Expanding while you’re contracting
During good times, business often seems to happen like clockwork. If your offering is market worthy and well-priced, as long as you’ve some smart marketing in place, you’re going to be busy. Unless you make some huge mistakes, you’ll find that customers or clients come back for more, and refer others.
Often business owners see there’s plenty of profit available for advertising, but wonder whether they should bother? Why spend money when you’re too busy to handle extra work?
Then, the crash comes. Sometimes it is a credit crunch, and sometimes it’s foreign competition. Right now, many of our clients and contacts in the oil and gas industry are struggling to make sense of the prolonged drop in oil prices. Whatever the reason for the downturn, profits drain quicker than you can imagine, you think that one bad month could be an anomaly, suddenly it’s twelve.
Now you’re faced with a dilemma, do you advertise at a time when you can least afford it? Do you invest in new products, services or technology?
How can you put an expansion plan in place when you don’t know what the future holds?
Picking yourself back up and reversing the downtrend
If you’re not ready to close your business, there’s a solution that doesn’t involve much investment. One that can help you turn around much quicker while having a stronger foundation.
The purpose of advertising is to create brand awareness, as well and attracting customers and making deals. For an extended period, ‘traditional’ advertising was the only choice (TV, newspaper, radio and so on).
Traditional channels have gradually become less effective in the last 15 years or so. 20+ years ago large companies spent a lot of money on TV, billboard, newspaper and other types of advertising. While they hoped for the phone to ring as a direct result, they also wanted to create brand recognition.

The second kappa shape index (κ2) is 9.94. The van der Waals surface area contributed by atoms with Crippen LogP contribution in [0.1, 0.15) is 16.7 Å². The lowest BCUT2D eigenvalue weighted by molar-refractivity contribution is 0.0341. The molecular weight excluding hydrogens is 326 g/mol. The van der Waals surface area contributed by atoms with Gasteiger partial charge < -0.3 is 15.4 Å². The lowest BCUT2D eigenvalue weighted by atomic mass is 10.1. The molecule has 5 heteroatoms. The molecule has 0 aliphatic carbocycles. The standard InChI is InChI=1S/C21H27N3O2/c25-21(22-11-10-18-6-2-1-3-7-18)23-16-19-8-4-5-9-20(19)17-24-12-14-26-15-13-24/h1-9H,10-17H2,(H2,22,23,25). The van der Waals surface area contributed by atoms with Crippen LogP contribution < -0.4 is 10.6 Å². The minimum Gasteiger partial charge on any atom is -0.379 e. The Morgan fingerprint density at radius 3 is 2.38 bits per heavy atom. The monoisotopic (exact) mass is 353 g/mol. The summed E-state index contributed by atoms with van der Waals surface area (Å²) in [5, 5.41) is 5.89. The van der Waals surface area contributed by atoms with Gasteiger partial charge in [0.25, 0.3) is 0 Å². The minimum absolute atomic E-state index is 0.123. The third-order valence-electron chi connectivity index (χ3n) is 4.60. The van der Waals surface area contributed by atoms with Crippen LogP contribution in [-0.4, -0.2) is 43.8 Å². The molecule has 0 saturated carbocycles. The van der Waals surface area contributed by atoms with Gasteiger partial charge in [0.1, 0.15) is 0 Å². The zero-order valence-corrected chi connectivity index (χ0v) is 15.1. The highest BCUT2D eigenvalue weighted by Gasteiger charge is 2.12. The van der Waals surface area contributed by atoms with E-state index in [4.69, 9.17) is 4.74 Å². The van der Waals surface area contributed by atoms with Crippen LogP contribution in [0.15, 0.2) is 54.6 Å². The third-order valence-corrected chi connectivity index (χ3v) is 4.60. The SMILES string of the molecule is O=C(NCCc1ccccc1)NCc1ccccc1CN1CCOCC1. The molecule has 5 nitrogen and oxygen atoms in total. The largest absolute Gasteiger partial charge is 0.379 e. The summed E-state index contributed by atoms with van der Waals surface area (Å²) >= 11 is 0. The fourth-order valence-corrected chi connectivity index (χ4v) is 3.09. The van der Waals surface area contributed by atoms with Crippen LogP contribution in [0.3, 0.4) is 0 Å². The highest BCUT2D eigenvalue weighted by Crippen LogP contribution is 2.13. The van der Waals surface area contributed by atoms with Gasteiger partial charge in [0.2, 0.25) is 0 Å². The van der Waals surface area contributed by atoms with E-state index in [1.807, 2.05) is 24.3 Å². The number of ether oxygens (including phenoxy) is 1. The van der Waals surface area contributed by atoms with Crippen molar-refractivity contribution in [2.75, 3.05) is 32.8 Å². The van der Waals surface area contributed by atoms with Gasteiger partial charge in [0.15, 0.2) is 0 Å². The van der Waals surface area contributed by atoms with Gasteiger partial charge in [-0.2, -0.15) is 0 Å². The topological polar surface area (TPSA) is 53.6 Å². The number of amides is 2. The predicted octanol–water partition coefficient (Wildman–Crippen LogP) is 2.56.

There was a phase where banner ads on websites did very well. Over time, all blatant advertising has become less effective. Now, even website banner and click ads are becoming less profitable.
The objective of building brand awareness, and getting the phone to ring can be done now for free, by smart use of the internet tools we have available.
Most buyers are overwhelmed with sales and marketing messages to the extent that they are becoming ‘ad-blind’. Many people now block adverts in their browsers or watch TV channels that don’t have adverts. One reason why people like ‘on-demand’ TV is that there are no ‘annoying adverts’.
What’s taking over from interruption type advertising is providing trust-building messages regularly. The internet allows us to reach out to thought leaders, influencers, and company decision-makers in a way that’s difficult to achieve in person.
During a downturn, you’re more likely to get peoples attention than during good times, because these people are looking for suggestions and answers to their problems. Whether traditional advertising is the best way to do this is questionable and niche specific.
Fortunately, through online avenues, you can achieve the same business goals, for a fraction of the price.
If you’ve staff that are less busy because of the downturn, encourage them to share your companies message. They can do this on LinkedIn, Facebook, Twitter and in online groups.